How many #N# atoms are there in one mole of #N_2#?

1 Answer
Oct 3, 2016

Answer:

#2 xx N_"A"#

Explanation:

You know that one molecule of nitrogen gas, #"N"_color(blue)(2)#, contains two atoms of nitrogen, #color(blue)(2) xx "N"#.

Now, a mole is simply a very, very large collection of particles. In order to have one mole of things, let's say particles, you need to have #6.022 * 10^(23)# particles #-># this is known as Avogadro's constant and acts as the definition of the mole.

So, in one mole of nitrogen gas you have #6.022 * 10^(23)# molecules of nitrogen gas, #"N"_2#. But since each individual molecule consists of #2# atoms of nitrogen, the number of moles of nitrogen atoms will be twice that of nitrogen gas molecules.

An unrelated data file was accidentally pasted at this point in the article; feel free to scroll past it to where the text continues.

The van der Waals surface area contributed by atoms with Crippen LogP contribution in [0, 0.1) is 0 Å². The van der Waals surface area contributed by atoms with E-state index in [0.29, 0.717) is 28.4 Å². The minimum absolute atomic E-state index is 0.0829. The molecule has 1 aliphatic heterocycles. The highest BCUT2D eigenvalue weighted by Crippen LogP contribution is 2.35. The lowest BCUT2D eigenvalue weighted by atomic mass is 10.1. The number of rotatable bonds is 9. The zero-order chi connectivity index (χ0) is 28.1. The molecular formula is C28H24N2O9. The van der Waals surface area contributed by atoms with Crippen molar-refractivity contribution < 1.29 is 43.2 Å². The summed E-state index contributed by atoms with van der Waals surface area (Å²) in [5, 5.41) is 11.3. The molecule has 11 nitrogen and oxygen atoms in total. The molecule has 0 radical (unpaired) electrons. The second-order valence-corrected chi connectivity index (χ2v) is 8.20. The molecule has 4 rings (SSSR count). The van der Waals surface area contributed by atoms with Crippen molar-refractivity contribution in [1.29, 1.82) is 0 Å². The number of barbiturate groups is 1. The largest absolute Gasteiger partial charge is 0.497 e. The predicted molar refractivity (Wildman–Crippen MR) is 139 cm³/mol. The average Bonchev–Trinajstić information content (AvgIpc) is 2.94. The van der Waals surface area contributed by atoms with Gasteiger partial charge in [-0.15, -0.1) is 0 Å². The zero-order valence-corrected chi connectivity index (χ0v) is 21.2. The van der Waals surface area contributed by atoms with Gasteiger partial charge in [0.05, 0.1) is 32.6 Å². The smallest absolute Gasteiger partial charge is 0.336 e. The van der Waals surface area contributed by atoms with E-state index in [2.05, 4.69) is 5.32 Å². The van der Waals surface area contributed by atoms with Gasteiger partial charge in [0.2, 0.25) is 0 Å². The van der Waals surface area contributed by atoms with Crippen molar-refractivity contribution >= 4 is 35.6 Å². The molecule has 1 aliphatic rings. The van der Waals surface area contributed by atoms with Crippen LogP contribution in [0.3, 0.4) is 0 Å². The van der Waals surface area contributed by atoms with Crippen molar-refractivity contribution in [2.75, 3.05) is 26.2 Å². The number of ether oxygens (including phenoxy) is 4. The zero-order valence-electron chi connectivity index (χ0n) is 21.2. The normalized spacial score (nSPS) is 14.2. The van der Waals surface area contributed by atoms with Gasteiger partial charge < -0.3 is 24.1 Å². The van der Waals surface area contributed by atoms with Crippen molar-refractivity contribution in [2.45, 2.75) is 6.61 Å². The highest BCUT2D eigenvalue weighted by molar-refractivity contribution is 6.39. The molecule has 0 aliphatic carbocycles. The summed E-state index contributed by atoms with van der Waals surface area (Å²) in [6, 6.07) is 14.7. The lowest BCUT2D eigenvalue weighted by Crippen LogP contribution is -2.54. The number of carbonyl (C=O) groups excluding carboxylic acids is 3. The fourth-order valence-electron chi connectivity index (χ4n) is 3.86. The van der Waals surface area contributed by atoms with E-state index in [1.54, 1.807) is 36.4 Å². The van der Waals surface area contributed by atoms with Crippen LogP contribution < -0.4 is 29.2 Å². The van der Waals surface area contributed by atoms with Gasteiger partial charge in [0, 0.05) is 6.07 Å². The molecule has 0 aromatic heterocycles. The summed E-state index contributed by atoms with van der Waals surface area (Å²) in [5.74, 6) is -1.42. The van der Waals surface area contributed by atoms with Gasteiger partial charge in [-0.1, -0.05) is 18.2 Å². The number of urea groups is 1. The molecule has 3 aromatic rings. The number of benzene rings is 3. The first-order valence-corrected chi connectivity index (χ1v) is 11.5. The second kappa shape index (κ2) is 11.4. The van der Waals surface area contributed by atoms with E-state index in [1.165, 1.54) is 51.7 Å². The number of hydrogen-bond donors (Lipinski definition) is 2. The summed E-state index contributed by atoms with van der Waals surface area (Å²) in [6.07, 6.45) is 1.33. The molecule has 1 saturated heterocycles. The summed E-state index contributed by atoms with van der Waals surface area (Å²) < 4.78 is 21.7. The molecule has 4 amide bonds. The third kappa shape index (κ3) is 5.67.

#6.022 * 10^(23)color(red)(cancel(color(black)("molecules N"_2))) * (color(blue)(2)color(white)(a)"atoms of N")/(1color(red)(cancel(color(black)("molecule N"_2)))) #

# = 1.2044 * 10^(24)"taoms of N"#

Alternatively, you can express this as #color(blue)(2) xx N_"A"#, where #N_"A"# is Avogadro's constant..